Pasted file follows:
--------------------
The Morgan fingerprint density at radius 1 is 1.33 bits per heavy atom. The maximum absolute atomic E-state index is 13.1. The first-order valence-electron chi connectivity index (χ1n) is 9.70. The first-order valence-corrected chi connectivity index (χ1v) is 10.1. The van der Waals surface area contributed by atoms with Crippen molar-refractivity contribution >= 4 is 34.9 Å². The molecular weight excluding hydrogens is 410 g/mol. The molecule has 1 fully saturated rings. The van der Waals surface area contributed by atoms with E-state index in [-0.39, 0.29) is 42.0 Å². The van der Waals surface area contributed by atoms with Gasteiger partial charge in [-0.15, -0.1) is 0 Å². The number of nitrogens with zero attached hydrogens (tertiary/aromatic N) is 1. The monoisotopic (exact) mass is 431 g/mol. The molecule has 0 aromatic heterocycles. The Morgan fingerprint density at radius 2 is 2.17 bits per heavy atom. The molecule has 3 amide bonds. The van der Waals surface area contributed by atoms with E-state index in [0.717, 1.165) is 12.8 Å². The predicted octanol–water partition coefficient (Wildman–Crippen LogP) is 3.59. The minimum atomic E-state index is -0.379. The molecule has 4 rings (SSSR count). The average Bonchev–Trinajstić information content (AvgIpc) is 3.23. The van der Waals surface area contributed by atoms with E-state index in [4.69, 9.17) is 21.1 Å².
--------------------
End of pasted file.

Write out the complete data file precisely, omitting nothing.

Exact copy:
The Morgan fingerprint density at radius 1 is 1.33 bits per heavy atom. The maximum absolute atomic E-state index is 13.1. The first-order valence-electron chi connectivity index (χ1n) is 9.70. The first-order valence-corrected chi connectivity index (χ1v) is 10.1. The van der Waals surface area contributed by atoms with Crippen molar-refractivity contribution >= 4 is 34.9 Å². The molecular weight excluding hydrogens is 410 g/mol. The molecule has 1 fully saturated rings. The van der Waals surface area contributed by atoms with E-state index in [-0.39, 0.29) is 42.0 Å². The van der Waals surface area contributed by atoms with Gasteiger partial charge in [-0.15, -0.1) is 0 Å². The number of nitrogens with zero attached hydrogens (tertiary/aromatic N) is 1. The monoisotopic (exact) mass is 431 g/mol. The molecule has 0 aromatic heterocycles. The Morgan fingerprint density at radius 2 is 2.17 bits per heavy atom. The molecule has 3 amide bonds. The van der Waals surface area contributed by atoms with E-state index in [0.717, 1.165) is 12.8 Å². The predicted octanol–water partition coefficient (Wildman–Crippen LogP) is 3.59. The minimum atomic E-state index is -0.379. The molecule has 4 rings (SSSR count). The average Bonchev–Trinajstić information content (AvgIpc) is 3.23. The van der Waals surface area contributed by atoms with E-state index in [4.69, 9.17) is 21.1 Å².